Heartworm disease is a well-known source of affliction among dogs, but heartworm also affects felines. Unlike infected dogs, there's no actual treatment for the disease in cats. The best you can do is have the vet test Kitty for the presence of heartworm microfilaria, or baby heartworms. If tests are negative, your vet can prescribe a heartworm preventive, a monthly topical or oral suspension, that will keep the cat from acquiring heartworms.
Feline Heartworm Disease
Cats pick up heartworm after an infected mosquito bites them, transferring heartworm larvae into the bloodstream. It take about eight months after that bite for larvae to develop into full-grown heartworms inside the cat's body. At first, the larvae dwell in a host's subcutaneous tissues, but they eventually migrate to the muscles. From there, they head to the heart, lungs and associated arteries. Unlike dogs, who might have dozens of heartworms infesting them, cats generally have just a few. Those few are sufficient to cause death.
An acute heartworm attack can kill your cat suddenly, with no prior symptoms. This occurs if heartworms migrate into the lungs or the cat's pulmonary arteries, blocking blood flow. According to the U.S. Food and Drug Administration, as adult heartworms die, toxins are released into the bloodstream, causing lung damage and either breathing problems or sudden death. One worm's death is sufficient to cause feline fatality. Other signs of an acute attack include collapse, convulsions, vomiting, diarrhea, sudden blindness, rapid heartbeat and breathing difficulties.
A cat chronically ill with heartworms -- as opposed to an animal experiencing an acute attack -- tends to cough and to suffer appetite loss and subsequent weight loss. Chronically ill cats also exhibit breathing problems, perhaps resulting from fluid in the chest cavity. Your vet might initially mistake these symptoms for feline asthma, so thorough testing is necessary.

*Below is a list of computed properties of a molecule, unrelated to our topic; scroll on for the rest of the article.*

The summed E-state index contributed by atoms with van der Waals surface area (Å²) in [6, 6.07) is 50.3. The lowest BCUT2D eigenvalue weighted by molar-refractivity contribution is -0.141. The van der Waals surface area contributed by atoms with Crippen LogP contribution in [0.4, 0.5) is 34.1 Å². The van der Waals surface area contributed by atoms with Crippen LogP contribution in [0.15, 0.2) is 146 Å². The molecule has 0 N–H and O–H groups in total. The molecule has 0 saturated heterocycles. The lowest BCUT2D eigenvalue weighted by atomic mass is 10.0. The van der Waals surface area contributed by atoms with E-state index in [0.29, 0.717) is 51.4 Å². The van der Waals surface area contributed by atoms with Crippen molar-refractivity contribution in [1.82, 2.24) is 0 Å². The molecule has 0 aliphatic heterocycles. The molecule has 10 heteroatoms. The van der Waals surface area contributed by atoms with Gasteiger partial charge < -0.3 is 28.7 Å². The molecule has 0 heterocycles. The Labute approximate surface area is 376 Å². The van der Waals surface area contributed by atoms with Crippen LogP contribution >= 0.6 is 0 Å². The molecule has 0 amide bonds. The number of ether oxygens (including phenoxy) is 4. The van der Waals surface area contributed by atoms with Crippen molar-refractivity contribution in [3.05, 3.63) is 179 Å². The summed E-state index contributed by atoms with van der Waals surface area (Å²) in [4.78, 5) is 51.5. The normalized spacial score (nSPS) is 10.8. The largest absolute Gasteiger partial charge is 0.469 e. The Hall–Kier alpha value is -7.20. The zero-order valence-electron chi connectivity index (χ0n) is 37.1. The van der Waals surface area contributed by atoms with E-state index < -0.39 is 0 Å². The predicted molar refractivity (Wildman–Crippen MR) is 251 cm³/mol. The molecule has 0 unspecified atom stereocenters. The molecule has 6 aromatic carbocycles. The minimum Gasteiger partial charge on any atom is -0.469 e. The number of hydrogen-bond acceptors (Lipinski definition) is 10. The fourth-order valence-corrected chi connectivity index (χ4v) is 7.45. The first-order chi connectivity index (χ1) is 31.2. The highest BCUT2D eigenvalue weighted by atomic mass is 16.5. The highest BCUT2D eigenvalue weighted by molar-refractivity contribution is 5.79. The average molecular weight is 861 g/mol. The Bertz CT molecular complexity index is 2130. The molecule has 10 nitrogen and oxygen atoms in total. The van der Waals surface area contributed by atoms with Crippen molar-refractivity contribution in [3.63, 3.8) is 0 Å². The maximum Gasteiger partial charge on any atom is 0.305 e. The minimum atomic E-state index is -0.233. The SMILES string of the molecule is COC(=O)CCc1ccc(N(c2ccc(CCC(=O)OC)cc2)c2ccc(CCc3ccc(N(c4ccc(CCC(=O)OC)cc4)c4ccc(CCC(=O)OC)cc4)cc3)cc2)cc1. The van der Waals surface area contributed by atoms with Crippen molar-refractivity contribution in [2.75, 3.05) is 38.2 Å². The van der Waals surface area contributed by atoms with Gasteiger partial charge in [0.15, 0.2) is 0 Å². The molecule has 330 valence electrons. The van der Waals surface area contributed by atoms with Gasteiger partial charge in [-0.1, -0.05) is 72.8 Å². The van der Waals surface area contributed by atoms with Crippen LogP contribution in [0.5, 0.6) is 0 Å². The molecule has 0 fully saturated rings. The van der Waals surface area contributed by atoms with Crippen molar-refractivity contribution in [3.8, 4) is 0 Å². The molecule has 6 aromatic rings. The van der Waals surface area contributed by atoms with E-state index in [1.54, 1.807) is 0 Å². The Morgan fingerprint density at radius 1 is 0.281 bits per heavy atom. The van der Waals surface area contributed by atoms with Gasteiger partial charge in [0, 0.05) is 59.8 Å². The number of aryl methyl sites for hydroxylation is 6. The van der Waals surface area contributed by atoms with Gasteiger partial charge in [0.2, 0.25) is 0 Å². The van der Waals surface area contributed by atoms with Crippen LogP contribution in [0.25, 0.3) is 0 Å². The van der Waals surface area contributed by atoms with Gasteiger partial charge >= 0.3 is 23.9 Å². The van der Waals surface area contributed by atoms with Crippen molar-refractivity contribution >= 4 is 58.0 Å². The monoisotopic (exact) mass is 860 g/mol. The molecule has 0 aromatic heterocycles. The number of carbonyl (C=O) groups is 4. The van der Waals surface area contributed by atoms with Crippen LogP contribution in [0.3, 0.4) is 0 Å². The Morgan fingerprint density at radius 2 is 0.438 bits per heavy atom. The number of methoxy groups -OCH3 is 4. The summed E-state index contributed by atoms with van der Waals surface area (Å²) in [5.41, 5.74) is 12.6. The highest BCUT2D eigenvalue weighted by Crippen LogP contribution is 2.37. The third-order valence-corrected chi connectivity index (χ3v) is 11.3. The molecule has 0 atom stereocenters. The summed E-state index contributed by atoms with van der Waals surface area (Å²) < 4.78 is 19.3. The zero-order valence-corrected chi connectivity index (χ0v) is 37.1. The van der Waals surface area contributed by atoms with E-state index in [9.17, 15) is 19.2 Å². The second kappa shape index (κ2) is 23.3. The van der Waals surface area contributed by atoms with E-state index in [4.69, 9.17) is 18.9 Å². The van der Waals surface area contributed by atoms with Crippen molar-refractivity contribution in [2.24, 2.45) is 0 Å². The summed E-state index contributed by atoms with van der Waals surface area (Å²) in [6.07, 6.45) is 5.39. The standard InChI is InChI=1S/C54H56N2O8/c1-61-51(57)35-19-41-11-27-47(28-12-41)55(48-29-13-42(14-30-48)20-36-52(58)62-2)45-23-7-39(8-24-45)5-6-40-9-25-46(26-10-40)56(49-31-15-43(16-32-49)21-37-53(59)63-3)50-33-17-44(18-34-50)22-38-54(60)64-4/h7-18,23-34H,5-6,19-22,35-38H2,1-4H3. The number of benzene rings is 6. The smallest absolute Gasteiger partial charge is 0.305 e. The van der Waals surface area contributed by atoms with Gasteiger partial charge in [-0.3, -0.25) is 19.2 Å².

It's more difficult to diagnose heartworm disease in a cat than a dog. Only a small percentage -- less than one-fifth -- of cats harboring grown heartworms have microfilariae circulating in the bloodstream. While a positive microfilariae test indicates the presence of heartworms, a negative test doesn't rule them out. Antibody testing isn't particularly effective, as up to 25 percent of infected cats will still have negative antibodies, and up to 90 percent of cats with positive antibodies don't have heartworms. The most effective way to determine whether or not a cat has heartworms is via a chest X-ray or an ultrasound.
If your cat is diagnosed with a heartworm infection, the best your vet can offer is a prescription for corticosteroids to ease coughing and inflammation. She'll advise you to keep Kitty as quiet as possible, restricting his activity. Once infected, heartworms dwell in felines for approximately two years before dying. According to the Merck Veterinary Manual, cats are more likely to die from heartworm disease than dogs, but between 25 percent and 50 percent of felines survive heartworm infection.
- VCA Animal Hospitals: Heartworm Disease in Cats
- Companion Animal Parasite Council: Feline Heartworm
- Cornell University College of Veterinary Medicine: Heartworm in Cats
- Merck Manual Pet Health Edition: Heartworm Disease in Cats
- U.S. Food and Drug Administration: Keep The Worms Out Of Your Pet’s Heart! The Facts About Heartworm Disease
- Photo Credit Purestock/Purestock/Getty Images
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